A lot of profiles are produced by people recording tracks on a GPS receiver.
GPS is much less accurate for altitude than it is for horizontal position, and you need more accuracy for altitude to do a good job. (Show a trail wandering 500 feet from side to side over a mile, you'll hardly notice; show it wandering 500 feet up and down and that's a lot!)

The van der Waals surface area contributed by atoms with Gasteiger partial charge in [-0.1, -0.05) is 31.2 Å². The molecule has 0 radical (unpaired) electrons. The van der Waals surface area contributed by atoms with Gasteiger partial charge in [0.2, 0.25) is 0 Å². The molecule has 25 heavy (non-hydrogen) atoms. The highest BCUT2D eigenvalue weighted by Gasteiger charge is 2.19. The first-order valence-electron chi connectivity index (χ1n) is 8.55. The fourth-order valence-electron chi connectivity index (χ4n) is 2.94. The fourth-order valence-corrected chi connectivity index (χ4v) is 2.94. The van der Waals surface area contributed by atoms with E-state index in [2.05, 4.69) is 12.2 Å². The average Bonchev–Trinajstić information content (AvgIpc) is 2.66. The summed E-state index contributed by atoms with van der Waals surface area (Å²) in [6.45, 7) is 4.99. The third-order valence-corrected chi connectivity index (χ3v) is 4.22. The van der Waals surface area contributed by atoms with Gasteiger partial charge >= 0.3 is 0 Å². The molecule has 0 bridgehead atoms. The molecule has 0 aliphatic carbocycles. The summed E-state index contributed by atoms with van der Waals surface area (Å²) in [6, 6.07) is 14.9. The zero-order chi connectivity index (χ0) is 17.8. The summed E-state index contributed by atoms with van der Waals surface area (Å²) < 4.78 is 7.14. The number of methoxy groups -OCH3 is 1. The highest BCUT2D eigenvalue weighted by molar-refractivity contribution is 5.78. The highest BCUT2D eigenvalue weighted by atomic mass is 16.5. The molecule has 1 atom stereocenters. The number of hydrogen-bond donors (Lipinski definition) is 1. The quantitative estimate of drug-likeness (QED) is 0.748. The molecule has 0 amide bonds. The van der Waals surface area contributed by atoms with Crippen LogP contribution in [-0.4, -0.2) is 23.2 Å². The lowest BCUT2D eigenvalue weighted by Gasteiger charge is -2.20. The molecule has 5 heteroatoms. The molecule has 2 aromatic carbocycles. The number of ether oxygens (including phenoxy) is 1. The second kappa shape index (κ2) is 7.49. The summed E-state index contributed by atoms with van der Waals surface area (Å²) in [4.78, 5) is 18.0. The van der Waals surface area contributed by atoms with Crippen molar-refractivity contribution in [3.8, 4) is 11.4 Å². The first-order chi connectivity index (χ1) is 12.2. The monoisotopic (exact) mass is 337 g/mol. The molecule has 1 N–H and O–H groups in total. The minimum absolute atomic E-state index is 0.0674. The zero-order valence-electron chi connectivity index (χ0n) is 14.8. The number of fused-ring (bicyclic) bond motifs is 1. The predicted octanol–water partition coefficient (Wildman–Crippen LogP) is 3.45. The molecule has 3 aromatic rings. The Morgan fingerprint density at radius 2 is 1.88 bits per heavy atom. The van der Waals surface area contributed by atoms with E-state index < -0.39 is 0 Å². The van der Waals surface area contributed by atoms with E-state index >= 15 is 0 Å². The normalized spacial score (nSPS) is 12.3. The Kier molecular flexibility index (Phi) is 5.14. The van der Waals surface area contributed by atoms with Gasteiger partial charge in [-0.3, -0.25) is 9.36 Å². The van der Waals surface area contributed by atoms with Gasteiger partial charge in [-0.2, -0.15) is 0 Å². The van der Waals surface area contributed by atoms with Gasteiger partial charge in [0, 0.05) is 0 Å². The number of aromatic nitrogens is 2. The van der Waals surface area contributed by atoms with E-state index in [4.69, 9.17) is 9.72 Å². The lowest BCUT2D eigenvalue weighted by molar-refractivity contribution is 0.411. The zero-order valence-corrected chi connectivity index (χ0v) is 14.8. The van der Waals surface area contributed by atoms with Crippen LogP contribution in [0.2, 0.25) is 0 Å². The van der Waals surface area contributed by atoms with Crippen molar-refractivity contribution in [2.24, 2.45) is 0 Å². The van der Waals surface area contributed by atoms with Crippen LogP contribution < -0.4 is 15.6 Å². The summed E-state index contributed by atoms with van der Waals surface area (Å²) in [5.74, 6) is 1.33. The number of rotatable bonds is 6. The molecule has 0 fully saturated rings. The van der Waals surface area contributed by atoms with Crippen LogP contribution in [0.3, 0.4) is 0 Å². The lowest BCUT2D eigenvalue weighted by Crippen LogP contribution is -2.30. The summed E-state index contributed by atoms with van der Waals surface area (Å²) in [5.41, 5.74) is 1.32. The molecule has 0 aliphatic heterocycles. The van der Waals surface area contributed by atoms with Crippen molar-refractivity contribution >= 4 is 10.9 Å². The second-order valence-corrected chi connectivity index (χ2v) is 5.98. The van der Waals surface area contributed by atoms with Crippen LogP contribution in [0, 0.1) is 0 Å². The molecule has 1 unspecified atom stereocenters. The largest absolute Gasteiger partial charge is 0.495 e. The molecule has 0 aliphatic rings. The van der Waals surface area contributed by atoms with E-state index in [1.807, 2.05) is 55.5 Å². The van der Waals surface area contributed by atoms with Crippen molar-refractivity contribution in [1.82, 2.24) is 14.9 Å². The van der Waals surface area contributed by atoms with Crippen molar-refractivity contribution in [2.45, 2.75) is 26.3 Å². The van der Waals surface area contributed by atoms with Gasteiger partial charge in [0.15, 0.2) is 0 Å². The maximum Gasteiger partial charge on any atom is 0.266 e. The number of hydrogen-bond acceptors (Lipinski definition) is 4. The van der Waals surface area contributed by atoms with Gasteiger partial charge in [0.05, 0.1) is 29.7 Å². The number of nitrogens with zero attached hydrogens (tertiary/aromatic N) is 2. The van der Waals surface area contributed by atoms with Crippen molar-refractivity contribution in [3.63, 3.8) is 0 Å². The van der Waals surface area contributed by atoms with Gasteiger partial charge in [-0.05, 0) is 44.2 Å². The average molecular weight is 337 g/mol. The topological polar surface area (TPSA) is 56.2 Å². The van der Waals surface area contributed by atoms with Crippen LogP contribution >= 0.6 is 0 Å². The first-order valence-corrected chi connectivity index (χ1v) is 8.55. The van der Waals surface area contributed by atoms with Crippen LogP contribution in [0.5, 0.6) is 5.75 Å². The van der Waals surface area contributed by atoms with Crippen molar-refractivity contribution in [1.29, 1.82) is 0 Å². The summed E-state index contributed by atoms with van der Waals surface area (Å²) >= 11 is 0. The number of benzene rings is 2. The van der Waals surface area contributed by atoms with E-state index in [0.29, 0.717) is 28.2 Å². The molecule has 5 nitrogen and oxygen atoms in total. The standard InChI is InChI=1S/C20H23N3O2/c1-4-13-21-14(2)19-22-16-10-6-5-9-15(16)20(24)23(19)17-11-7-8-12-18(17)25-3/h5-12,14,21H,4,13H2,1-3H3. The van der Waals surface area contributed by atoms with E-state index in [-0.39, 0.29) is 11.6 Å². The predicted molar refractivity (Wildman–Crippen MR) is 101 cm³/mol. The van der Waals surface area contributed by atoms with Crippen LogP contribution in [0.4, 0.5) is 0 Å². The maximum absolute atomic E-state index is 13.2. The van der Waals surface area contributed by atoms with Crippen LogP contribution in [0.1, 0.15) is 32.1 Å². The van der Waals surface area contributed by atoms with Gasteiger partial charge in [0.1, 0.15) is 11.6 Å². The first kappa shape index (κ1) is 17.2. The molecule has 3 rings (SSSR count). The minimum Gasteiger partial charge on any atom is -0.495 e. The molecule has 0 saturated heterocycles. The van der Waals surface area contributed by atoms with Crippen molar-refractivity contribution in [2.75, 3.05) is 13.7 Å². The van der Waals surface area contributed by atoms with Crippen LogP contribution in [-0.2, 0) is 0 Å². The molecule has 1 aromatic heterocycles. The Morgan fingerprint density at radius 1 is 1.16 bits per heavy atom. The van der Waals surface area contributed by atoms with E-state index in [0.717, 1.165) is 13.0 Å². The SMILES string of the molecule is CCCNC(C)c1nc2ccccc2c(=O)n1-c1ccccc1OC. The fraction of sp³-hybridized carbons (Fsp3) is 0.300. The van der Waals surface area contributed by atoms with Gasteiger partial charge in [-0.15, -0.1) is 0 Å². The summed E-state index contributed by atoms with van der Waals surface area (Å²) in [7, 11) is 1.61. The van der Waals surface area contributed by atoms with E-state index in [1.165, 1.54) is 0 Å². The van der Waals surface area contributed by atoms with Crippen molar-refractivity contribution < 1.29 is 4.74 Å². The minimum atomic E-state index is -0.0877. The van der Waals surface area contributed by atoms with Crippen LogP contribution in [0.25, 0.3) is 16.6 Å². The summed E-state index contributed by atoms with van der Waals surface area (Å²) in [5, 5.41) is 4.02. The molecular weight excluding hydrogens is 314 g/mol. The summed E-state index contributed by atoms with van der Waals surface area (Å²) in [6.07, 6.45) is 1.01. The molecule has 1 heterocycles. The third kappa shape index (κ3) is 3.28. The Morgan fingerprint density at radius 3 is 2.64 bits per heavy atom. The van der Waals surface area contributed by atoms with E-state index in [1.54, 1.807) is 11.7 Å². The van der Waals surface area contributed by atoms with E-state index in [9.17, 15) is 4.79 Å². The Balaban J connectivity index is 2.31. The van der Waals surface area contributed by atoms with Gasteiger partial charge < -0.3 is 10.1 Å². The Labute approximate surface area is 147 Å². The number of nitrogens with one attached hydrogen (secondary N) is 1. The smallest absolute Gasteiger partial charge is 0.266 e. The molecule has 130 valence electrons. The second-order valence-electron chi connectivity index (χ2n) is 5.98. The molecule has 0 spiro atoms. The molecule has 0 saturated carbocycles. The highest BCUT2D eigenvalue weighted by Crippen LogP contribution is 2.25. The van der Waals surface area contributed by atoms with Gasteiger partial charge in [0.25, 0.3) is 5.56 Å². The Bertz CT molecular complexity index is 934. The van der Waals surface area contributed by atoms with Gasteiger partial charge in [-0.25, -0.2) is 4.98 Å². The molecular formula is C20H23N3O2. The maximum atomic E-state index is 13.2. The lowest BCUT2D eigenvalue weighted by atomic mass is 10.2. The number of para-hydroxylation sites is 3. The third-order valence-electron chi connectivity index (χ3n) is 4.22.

And, well, elevation profiles at least tell you the general trends. You know that something looking like http://www.catskillhiker.net/maps/eaglebalsam_gra.png (just one spot that I happened to remember as being seriously tough) is going to be steep getting up on the ridge and back down off it, even if you don't know how bad the PUD's on the ridge line will be. In that particular case, not too bad, I've managed that hike in winter. I really wished I had brought crampons to climb up there, but microspikes were fine for the ridge walk. But I can tell you from experience that the little hump that graph shows at 2.2 miles isn't there. It's just the GPS wandering off. That's pretty typical of GPS tracks.